Sun, Apr 20, 2014 - Page 8 News List

Beijing adjusts to impact of protests

By John Lim 林泉忠

The Sunflower movement has unexpectedly interrupted China’s management of Taiwan’s affairs. Still, perhaps the movement has offered Beijing a good opportunity to win the support of Taiwanese.

China’s Taiwan Affairs Office (TAO) has repeatedly modified its response to the student movement in subtle ways

On March 26, about a week after students occupied the legislative chamber on March 18, TAO spokesman Ma Xiaoguang (馬曉光) expressed his disagreement with the move, saying bluntly that “nobody wants to see interference with the progress of peaceful cross-strait development and economic cooperation.”

Clearly, this progress refers not only to economic cooperation, but also to peaceful development. In the short run, economic progress includes the plan to sign a cross-strait agreement on trade in goods in the wake of the signing of the cross-strait service trade agreement last year.

In the long run, it means the overall economic integration between the two sides of the Taiwan Strait.

Undoubtedly, neither the service trade pact nor the agreement on trade in goods is purely a matter of economic cooperation, because the ultimate goal for both parties is to push forward cross-strait peaceful development. The medium-term goal is to launch political negotiations between Taiwan and China.

As Taipei continues to downplay Beijing’s call for political talks, Chinese authorities hope to realize economic integration between the two sides. In other words Beijing intends to use business to influence politics.

In terms of economic integration, after the signing of the Economic Cooperation Framework Agreement (ECFA) in 2010, the most important task is the signing of the agreement on trade in services and goods. Beijing is having problems hiding its disappointment as economic integration is frustrated by the student movement.

After the government accepted the student movement’s demands that a law regulating the oversight of cross-strait agreements be passed before the agreement is reviewed, China slightly adjusted its attitude.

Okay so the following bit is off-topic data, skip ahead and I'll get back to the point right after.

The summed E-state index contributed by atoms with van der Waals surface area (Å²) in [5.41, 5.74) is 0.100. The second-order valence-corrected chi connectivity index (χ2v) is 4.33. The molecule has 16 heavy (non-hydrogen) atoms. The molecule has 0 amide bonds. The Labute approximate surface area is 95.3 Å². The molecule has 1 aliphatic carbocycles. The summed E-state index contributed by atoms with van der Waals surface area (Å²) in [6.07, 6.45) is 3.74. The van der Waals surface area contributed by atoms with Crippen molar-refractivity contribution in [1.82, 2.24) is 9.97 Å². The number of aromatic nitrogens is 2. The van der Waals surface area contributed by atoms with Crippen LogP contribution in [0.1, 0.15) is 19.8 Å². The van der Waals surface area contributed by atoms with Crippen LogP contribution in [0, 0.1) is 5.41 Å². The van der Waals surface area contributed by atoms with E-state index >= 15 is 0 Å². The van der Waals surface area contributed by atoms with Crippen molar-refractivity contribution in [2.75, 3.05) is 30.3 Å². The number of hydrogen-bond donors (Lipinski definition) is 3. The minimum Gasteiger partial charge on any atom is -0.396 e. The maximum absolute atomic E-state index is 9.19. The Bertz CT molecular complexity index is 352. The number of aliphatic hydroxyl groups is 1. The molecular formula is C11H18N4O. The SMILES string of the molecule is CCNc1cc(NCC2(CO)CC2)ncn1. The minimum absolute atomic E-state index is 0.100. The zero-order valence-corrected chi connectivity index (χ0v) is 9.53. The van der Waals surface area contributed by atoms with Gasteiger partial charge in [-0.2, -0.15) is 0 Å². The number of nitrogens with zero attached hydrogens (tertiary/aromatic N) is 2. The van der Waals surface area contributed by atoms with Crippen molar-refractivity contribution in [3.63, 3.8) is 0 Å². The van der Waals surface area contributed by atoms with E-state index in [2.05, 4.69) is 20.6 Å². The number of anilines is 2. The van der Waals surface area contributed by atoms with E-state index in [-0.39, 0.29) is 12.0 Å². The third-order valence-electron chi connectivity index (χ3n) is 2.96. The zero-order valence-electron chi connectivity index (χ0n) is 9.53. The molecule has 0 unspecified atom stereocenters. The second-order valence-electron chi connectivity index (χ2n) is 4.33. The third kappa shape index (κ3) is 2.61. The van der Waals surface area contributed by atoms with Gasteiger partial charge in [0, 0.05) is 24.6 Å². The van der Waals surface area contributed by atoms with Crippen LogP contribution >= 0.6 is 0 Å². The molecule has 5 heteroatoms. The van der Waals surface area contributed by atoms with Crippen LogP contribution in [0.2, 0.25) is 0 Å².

At the annual Boao Forum for Asia, TAO Minister Zhang Zhijun (張志軍) said that the student movement had given him an insight, namely that China must gain an understanding of every aspect of the situation in Taiwan from now on, especially the lay of the land among ordinary people, as well as sentiment in small and medium-sized enterprises.

Beijing has finally come to realize that although it relies heavily on both the Chinese Nationalist Party (KMT) and Taiwanese business circles, including Taiwanese businesspeople investing in China, in the push for economic integration and peaceful cross-strait development, these two forces may no longer be sufficient to ensure the continued progress of peaceful cross-strait development.

Zhang, who expressed a hope that he would be able to visit Taiwan soon, perhaps during the first half of this year, even said in an amicable tone that he wished to have a direct dialogue with the student protesters.

His remarks clearly showed Beijing’s flexibility and confidence about handling the Taiwan issue. It also showed that Beijing is adding two important aspects to its future strategy for handling Taiwan.

First, China will strive to gain the support of Taiwan’s grassroots and small and medium enterprises.

With the ECFA and the service trade agreement, China used the same approach as with Hong Kong by allowing Taiwan to profit more from the agreements while giving the nation generous gifts to boost cross-strait economic ties.

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